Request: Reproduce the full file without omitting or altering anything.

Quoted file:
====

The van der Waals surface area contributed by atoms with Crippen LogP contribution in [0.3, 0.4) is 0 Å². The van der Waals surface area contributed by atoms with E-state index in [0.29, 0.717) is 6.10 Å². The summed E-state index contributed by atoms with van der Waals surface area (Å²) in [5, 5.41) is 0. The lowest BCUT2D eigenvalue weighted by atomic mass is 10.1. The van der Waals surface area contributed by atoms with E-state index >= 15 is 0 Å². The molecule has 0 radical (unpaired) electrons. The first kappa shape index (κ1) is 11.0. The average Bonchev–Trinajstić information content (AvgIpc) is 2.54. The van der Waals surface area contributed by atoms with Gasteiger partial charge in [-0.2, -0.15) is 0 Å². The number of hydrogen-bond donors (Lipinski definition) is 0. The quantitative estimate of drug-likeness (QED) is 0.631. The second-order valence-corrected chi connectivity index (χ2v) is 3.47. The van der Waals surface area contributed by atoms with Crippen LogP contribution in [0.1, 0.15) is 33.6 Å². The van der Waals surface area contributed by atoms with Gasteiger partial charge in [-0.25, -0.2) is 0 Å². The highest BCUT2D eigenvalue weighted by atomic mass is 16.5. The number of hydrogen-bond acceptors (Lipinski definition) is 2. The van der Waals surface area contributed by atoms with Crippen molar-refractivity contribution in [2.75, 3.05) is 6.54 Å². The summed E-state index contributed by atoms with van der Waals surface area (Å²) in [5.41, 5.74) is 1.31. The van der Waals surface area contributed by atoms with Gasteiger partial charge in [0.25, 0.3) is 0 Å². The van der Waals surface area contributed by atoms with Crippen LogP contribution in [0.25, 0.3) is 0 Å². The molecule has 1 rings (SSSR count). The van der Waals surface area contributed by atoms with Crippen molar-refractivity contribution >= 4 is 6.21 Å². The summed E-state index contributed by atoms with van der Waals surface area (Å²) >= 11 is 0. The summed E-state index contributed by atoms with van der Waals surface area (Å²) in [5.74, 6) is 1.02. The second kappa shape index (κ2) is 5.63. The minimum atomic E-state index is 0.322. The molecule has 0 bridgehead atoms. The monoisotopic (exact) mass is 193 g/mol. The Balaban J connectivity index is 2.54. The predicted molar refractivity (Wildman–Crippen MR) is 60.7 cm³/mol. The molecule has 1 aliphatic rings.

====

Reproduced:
The van der Waals surface area contributed by atoms with Crippen LogP contribution in [0.3, 0.4) is 0 Å². The van der Waals surface area contributed by atoms with E-state index in [0.29, 0.717) is 6.10 Å². The summed E-state index contributed by atoms with van der Waals surface area (Å²) in [5, 5.41) is 0. The lowest BCUT2D eigenvalue weighted by atomic mass is 10.1. The van der Waals surface area contributed by atoms with E-state index >= 15 is 0 Å². The molecule has 0 radical (unpaired) electrons. The first kappa shape index (κ1) is 11.0. The average Bonchev–Trinajstić information content (AvgIpc) is 2.54. The van der Waals surface area contributed by atoms with Gasteiger partial charge in [-0.2, -0.15) is 0 Å². The number of hydrogen-bond donors (Lipinski definition) is 0. The quantitative estimate of drug-likeness (QED) is 0.631. The second-order valence-corrected chi connectivity index (χ2v) is 3.47. The van der Waals surface area contributed by atoms with Crippen LogP contribution in [0.1, 0.15) is 33.6 Å². The van der Waals surface area contributed by atoms with Gasteiger partial charge in [-0.25, -0.2) is 0 Å². The highest BCUT2D eigenvalue weighted by atomic mass is 16.5. The number of hydrogen-bond acceptors (Lipinski definition) is 2. The van der Waals surface area contributed by atoms with Crippen molar-refractivity contribution in [2.75, 3.05) is 6.54 Å². The summed E-state index contributed by atoms with van der Waals surface area (Å²) in [5.41, 5.74) is 1.31. The van der Waals surface area contributed by atoms with Gasteiger partial charge in [0.25, 0.3) is 0 Å². The van der Waals surface area contributed by atoms with Crippen LogP contribution in [0.25, 0.3) is 0 Å². The molecule has 1 rings (SSSR count). The van der Waals surface area contributed by atoms with Crippen molar-refractivity contribution >= 4 is 6.21 Å². The summed E-state index contributed by atoms with van der Waals surface area (Å²) >= 11 is 0. The summed E-state index contributed by atoms with van der Waals surface area (Å²) in [5.74, 6) is 1.02. The second kappa shape index (κ2) is 5.63. The minimum atomic E-state index is 0.322. The molecule has 0 bridgehead atoms. The monoisotopic (exact) mass is 193 g/mol. The Balaban J connectivity index is 2.54. The predicted molar refractivity (Wildman–Crippen MR) is 60.7 cm³/mol. The molecule has 1 aliphatic rings.